Got a question for the Disaster Podcast Team? Why don’t you leave a comment below here on the site and we’ll get right back to you both in the comments area and by email, too! We look forward to hearing from you.

Again, a special thank-you to Paragon Medical Education Group for their continued support of this podcast as our partners in this endeavor to bring disaster medicine to you. Check out their page and educational resources that can help your system be more prepared for what happens in your area.

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hand holding gun active shooterOn this episode of the Disaster Podcast host Jamie Davis, the Podmedic caught up with a team of educators from Paragon Medical Education Group in Nashville, Tennessee by phone after they had taught a two-day active shooter training class for a group of diverse responders and medical professionals. Included in the class were emergency medical services responders (EMS) like EMTs and paramedics, police officers, fire fighters and hospital staff like doctors and nurses.

The focus of the class was to teach them how to work together to save lives immediately after the onset of these incidents. The goal is to work more closely with police officers clearing the scene so that injured victims can be treated quickly enough to save lives that had previously been lost due to rapid blood loss from wounds.

This is a challenge for first responders who have been taught for years to “stage” at a safe distance until the shooter is found and the building cleared. This scene safety paradigm is changing so that EMS crews enter the scene right behind police officers who quickly establish a safe perimeter around victims so that paramedics and EMTs can treat and transport victims more rapidly.

Again, a special thank-you to Paragon Medical Education Group for their continued support of this podcast as our partners in this endeavor to bring disaster medicine to you. Check out their page and educational resources that can help your system be more prepared for what happens in your area.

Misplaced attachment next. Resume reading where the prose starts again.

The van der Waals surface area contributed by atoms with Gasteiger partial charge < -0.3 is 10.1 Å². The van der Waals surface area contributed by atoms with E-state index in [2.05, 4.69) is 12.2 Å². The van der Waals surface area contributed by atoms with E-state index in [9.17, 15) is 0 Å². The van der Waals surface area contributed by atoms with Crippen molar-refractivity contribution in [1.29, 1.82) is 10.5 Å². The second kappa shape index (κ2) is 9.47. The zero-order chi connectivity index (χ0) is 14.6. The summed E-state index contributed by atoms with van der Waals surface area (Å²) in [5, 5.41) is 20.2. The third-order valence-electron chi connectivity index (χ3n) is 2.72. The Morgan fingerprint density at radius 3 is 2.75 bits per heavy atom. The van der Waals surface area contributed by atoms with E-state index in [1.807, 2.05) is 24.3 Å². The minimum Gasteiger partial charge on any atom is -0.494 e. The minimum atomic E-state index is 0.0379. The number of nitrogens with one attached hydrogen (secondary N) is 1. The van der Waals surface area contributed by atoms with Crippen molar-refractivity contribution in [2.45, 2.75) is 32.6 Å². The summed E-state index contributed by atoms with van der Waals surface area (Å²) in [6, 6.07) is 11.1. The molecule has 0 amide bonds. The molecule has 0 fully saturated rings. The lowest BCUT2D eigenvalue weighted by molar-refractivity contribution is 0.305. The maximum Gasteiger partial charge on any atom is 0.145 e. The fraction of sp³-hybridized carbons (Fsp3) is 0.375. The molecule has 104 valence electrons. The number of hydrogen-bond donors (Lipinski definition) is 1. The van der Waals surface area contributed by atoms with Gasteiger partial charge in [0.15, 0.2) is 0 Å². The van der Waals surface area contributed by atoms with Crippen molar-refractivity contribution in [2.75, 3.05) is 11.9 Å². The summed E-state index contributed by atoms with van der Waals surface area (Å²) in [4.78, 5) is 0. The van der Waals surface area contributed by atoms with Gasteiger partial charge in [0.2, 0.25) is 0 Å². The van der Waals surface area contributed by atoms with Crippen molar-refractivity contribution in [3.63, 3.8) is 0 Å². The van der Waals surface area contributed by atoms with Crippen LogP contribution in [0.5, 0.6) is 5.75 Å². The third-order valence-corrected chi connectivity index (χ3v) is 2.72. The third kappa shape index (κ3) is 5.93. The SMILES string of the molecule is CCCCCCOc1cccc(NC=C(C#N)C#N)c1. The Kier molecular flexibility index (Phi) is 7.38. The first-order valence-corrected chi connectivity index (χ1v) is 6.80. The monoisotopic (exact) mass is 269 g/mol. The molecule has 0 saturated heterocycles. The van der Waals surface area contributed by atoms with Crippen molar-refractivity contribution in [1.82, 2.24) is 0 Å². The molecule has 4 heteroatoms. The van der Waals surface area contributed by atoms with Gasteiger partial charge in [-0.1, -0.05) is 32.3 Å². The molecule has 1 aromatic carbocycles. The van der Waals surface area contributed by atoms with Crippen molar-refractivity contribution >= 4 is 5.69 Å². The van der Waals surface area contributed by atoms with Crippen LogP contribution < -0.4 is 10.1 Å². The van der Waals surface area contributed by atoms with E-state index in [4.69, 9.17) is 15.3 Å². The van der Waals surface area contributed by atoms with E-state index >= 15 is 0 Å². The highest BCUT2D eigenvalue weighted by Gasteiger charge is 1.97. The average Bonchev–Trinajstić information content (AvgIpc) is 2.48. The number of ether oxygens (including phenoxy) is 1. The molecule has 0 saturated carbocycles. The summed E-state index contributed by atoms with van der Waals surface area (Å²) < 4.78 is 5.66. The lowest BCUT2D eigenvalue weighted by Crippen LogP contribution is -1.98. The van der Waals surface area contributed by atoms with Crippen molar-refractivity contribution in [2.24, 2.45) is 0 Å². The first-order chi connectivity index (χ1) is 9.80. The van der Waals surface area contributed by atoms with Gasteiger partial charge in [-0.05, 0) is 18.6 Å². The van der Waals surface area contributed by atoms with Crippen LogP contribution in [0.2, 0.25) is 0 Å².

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Train-CrashLast week the Disaster Podcast host Jamie Davis, the Podmedic along with co-host Sam Bradley sat down with Dr. Holley and Jim Logan from Paragon Medical Education Group to talk about their educational experience program at EMS Today. The focus is on the importance of training.

Stress Immersion Training Explained

Disaster responders like all responders, need training specific to what they are expected to do and experience in a deployment. The need to be able to not only take care of the communities to which they respond, they also need to be able to care for themselves and their team mates at the same time. Jim Logan says the best training is something he calls “Stress Immersion” which most closely resembles the things they’ll actually encounter in the field.

The Cadaver Lab conducted by Paragon Education Group at EMS Today is a great example of the type of class in which you get this “stress immersion” training. Those basic skills that are often relegated to the low-man on the team are still essential skills to be mastered and practiced. Joe Holley also points out that a disaster responder needs to not only know how to do something but also why they do a particular intervention.

In disaster response situations, the USAR (Urban Search and Rescue) teams and the DMAT (Disaster Medical Aid Team) members all need to be self-reliant and learn to manage and treat patients without the common supplies or resources commonly available in the hospital. You don’t have expensive imaging tools, diagnostic machines, or even lab work in some situations. The disaster responder is forced to fall back on basic skills and history taking to make diagnostic, treatment, and transport decisions.